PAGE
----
Broward County, Fla. – Republican congressional candidate Carla Spalding is facing another uphill battle to unseat Rep. Debbie Wasserman Schultz, a Democrat, during midterm elections.

Schultz defeated Spalding, 58.2 percent to 41.8 percent, in the 2020 general election for District 23, which spans most of Broward and northern Miami-Dade counties. President Biden won the district by 20 points.

Schultz, 55, is seeking a 10th term while Spalding, 53, a registered nurse and military veteran who was born in Jamaica and is a staunch supporter of former President Donald Trump, is drawing support from Broward Republican elected officials.

Spalding is trailing Schultz in fundraising, $1 million to $107,000. Backing the incumbent are major developers, the law firm of Greenberg Traurig, sugar cane growers and radiologist groups, with most of the campaign contributors from New York, Washington D.C., Virginia and South Florida.

Spalding first attempted to gain a foothold in Congress in 2018 when she lost in the Republican primary to Joe Kaufman, who subsequently lost to Schultz.

Spalding beat Michael Kroske in the 2020 Republican primary, setting up the first showdown with Schultz.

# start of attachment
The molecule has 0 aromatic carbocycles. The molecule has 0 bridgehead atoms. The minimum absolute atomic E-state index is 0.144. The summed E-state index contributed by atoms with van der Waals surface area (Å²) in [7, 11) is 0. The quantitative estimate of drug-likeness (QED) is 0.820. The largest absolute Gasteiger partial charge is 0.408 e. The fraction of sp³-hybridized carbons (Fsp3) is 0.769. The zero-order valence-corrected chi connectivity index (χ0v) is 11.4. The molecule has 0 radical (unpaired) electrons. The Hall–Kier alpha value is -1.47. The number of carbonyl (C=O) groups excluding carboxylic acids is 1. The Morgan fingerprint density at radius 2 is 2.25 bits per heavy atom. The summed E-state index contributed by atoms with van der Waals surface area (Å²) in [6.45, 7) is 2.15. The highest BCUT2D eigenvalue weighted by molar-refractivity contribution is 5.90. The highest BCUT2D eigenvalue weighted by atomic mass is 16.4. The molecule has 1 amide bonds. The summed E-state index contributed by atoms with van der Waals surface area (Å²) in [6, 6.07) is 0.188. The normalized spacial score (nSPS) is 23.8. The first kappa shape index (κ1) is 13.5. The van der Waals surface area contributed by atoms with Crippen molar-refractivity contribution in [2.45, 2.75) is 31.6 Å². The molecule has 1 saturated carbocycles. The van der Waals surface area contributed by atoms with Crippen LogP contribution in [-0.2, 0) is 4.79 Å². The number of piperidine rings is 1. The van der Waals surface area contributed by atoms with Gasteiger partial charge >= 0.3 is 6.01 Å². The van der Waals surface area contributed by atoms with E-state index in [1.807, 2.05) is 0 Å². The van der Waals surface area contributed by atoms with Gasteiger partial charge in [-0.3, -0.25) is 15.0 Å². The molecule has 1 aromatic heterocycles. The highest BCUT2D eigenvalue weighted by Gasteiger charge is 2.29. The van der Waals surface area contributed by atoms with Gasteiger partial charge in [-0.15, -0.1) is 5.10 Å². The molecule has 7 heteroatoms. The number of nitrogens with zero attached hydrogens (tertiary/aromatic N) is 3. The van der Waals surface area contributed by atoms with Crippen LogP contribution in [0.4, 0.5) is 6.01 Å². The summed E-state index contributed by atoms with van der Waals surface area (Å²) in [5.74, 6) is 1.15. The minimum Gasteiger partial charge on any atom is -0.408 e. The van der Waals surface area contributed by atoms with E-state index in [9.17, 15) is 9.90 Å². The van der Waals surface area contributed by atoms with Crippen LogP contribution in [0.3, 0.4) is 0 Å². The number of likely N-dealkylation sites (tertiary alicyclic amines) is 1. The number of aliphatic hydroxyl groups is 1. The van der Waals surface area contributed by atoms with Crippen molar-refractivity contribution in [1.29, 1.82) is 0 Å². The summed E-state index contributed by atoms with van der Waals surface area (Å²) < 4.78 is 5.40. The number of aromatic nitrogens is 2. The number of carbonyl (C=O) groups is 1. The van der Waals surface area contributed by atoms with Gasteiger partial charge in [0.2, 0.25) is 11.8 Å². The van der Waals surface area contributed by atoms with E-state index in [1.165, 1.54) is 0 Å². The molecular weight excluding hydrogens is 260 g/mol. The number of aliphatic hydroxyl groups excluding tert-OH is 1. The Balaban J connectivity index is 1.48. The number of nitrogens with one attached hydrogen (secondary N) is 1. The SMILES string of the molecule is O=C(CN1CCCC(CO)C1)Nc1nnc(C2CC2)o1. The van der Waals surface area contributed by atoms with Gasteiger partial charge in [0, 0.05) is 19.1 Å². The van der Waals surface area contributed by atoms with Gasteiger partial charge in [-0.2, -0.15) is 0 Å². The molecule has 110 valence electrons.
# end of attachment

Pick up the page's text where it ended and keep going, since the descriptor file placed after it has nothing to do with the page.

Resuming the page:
With the two favored over their primary opponents this month, Schultz and Spalding appear headed for another faceoff in November.

According to the 2008 Power Rankings, Schultz, South Florida’s longest-serving Democratic representative, was the 24th-most powerful member of the House, 22nd-most powerful Democratic representative, and most powerful Florida representative.

Schultz has served as chair of the Democratic National Committee, fought for gun control and laws to fight hate crimes in America, and vocally defended her party against suggestions Democrats are anti-Israel.

Spalding’s political ambitions were almost derailed by her comments during a 2018 Americans For Trump Broward event, when she indicated she wasn’t old and White like her two Republican primary opponents, Kaufman, who’s White and Carlos Reyes who’s Hispanic.

“They are not going to vote for an old White man in certain communities. That’s a fact," she said. “It doesn’t matter. I don’t care what you say.”

According to reports, fellow Republicans suggested her comments were repugnant, and people at the event called her remarks racist. Spalding took to Facebook to defend her comments after the backlash.

“Perhaps I wasn’t politically correct in explaining why he isn’t a viable candidate," she wrote. “But it’s still the truth. Reyes isn’t going to be relatable in our urban areas in the General Election. I assumed you were looking beyond the primary. We need to be able to reach all of the people in our diverse district. I can. We need to be focused on helping our President by winning seats. Not playing PC word games like the snowflakes.”

Kaufman won the race, with Spalding finishing second and Reyes third.